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July 05, 2012

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AGR

Interesting points, Al. I am sure you know David Blight's Race and Reunion, and his discussion of what got lost in the impulse between the white North and South to reunite after the war: the history of black Americans and the project of bringing them into citizenship.

As for the inscription on the first monument, do you mean that using the word "Believed" suggests they no longer believed, instead of just saying, "principles fundamental to..."? Could be. Since the principles were propounded to uphold southern "freedom" on the slavery question, with that freedom taken away, there was still the need to carry on sans slavery. There had to be new "fundamental" principles or, at least, there had to be a shift. Racially based slavery did the work of white supremacy and the subjugation of blacks. With slavery "gone", structures designed to maintain supremacy and subjugation had to be (and were) reconstituted. So, the people putting up the monument could do so comfortably letting go of one critical component of the belief system of their ancestors.

Alfred Brophy

Blight's Race and Reunion is absolutely fantastic, of course -- many years ago now as I was going through a semi-crisis in thinking about my scholarship and my interest in writing history I read it. And it restored my faith in the prospects and virtue of history. The only thing that I think was missing was a sense of how these ideas about reconciliation appeared in the judiciary.

As to your question, I wondered about the "believed" part -- does the past tense suggest that they were saying that "at the time, people thought the principles of slavery and states' rights were correct but we now know them not to be"? That's how I was reading this -- in part because of works like Blight, which show that was how many people interpreted the war in the 1920s. Or maybe that's reading too much in here -- and what they were saying was "the soldiers believed in those principles (and we still do)." Also a plausible interpretation, obviously. But if that were the case, why not leave off "belived." This suggests again how much one can make out of even a short statement on a monument. And how much there may be constitutional significance in monuments....

AGR

Well, what the ideas of reconciliation meant to the judiciary would be an important thing to study. The breakdown of law and of comity had to have been a deeply unsettling thing to jurists before the war. They were all "brothers", and then it fell apart. How they went about putting things back together under the regime of forgive and forget was crucial to shaping life in the south for blacks and whites-- in different ways, of course.

Alfred Brophy

AGR,

One really interesting appearance of this narrative of reconciliation appeared in the Tennessee Court of Appeals back in 2005 in the United Daughters of the Confederacy v. Vanderbilt case. The court enjoined Vanderbilt from renaming a building on its campus from "Confederate Memorial Hall" to "Memorial Hall." I think it's a really interesting opinion in all sorts of ways, including for what it says about contract damages.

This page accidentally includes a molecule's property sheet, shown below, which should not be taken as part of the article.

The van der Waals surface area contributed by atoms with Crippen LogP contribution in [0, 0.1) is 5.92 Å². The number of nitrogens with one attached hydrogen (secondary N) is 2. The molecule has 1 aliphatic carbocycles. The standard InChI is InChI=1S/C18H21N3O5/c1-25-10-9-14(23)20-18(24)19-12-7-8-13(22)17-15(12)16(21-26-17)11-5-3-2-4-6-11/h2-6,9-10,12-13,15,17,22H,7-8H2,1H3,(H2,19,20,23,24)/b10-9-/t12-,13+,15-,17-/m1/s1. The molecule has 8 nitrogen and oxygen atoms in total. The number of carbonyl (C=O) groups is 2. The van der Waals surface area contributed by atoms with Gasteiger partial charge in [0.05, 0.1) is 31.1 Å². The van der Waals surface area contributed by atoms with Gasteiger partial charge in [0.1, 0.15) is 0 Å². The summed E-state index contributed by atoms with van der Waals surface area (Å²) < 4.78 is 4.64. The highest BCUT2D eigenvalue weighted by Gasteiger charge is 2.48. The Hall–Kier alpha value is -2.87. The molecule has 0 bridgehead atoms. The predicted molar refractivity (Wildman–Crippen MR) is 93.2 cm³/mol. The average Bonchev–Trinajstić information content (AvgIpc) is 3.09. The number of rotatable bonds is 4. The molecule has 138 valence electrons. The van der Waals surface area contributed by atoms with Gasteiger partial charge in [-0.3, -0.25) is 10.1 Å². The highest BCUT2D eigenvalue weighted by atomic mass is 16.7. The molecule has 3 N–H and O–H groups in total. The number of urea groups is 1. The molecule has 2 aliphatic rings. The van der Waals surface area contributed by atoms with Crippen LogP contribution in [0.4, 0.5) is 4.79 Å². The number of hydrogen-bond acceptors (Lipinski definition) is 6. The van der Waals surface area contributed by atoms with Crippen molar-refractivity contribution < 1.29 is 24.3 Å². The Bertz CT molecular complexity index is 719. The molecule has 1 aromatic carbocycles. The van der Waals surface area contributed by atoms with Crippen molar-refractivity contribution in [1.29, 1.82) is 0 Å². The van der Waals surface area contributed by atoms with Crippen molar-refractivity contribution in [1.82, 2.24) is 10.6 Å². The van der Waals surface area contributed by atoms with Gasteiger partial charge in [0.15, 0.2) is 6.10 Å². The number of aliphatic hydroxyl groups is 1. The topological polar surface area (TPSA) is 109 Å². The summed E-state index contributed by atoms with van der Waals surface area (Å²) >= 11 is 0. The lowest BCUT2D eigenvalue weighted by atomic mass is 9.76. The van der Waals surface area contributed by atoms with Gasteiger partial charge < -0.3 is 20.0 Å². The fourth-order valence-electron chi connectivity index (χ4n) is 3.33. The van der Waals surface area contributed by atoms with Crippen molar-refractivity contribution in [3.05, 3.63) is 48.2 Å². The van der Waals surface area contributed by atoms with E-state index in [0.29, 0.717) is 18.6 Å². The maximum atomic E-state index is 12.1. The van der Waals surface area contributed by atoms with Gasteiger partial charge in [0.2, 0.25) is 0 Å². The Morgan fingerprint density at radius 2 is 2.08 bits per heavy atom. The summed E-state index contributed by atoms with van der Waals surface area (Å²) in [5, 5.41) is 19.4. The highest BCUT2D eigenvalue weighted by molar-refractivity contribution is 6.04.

But right now I want to highlight that a concurring judge quoted extensively from the memoirs of Joshua Chamberlain, a United States General during the War, published in 1910. Chamberlain was at Appomattox and the concurrence quoted this from his memoirs about the surrender:

Before us in proud humiliation stood the embodiment of manhood:  men whom neither toils and sufferings, nor the fact of death, nor disaster, nor hopelessness could bend from their resolve;  standing before us now, thin, worn, and famished, but erect, and with eyes looking level into ours, waking memories that bound us together as no other bond;-was not such manhood to be welcomed back into a Union so tested and assured?

I've blogged some about this here:
http://www.thefacultylounge.org/2009/12/confederate-memorial-hall.html

And also written some about this in an essay on the law and morality of building renaming:

http://blurblawg.typepad.com/files/lmbr.pdf

AGR

Fascinating... the idea of heroism trumps what we know of the system and ideals they were fighting to maintain. No thought of what the original name meant to the blacks who attend the school, or who are residents of Tennessee, and would not have been able to attend Vanderbilt if the Confederacy had won. What a sleight of hand!

One of the most valuable things that Jack Balkin did on his site a couple of years back was to print Alexander Stephens's Cornerstone speech in which the ideals of the Confederacy were laid out-- the principle of the inferiority of blacks, the right to hold them as slaves. As you know, he explicitly rejects Jefferson's Declaration. You can no more separate the Confederacy from the documents its leaders created to explain what it was about than you can separate the Declaration and the American Constitution from what American soldiers have fought for over the years. And yet, people have been allowed to do that.

Alfred Brophy

That UDC v. Vanderbilt case is really interesting -- I teach it in property. There's a lot to it -- the damages section's really interesting (there's no division of damages, for instance). So much there to deal with -- like whether there were conditions on the "gift" in the first place. Now that I think about it I could also teach it in trusts and estates; probably ought to.

The cornerstone speech is fabulously helpful in pointing out what was on the table. That shouldn't have been necessary. Stephens is pretty interesting because his constitutional history (or whatever it's called) is part of the re-writing of the understanding of the war.

Thanks for commenting, AGR.

AGR

You are welcome. Interesting stuff.

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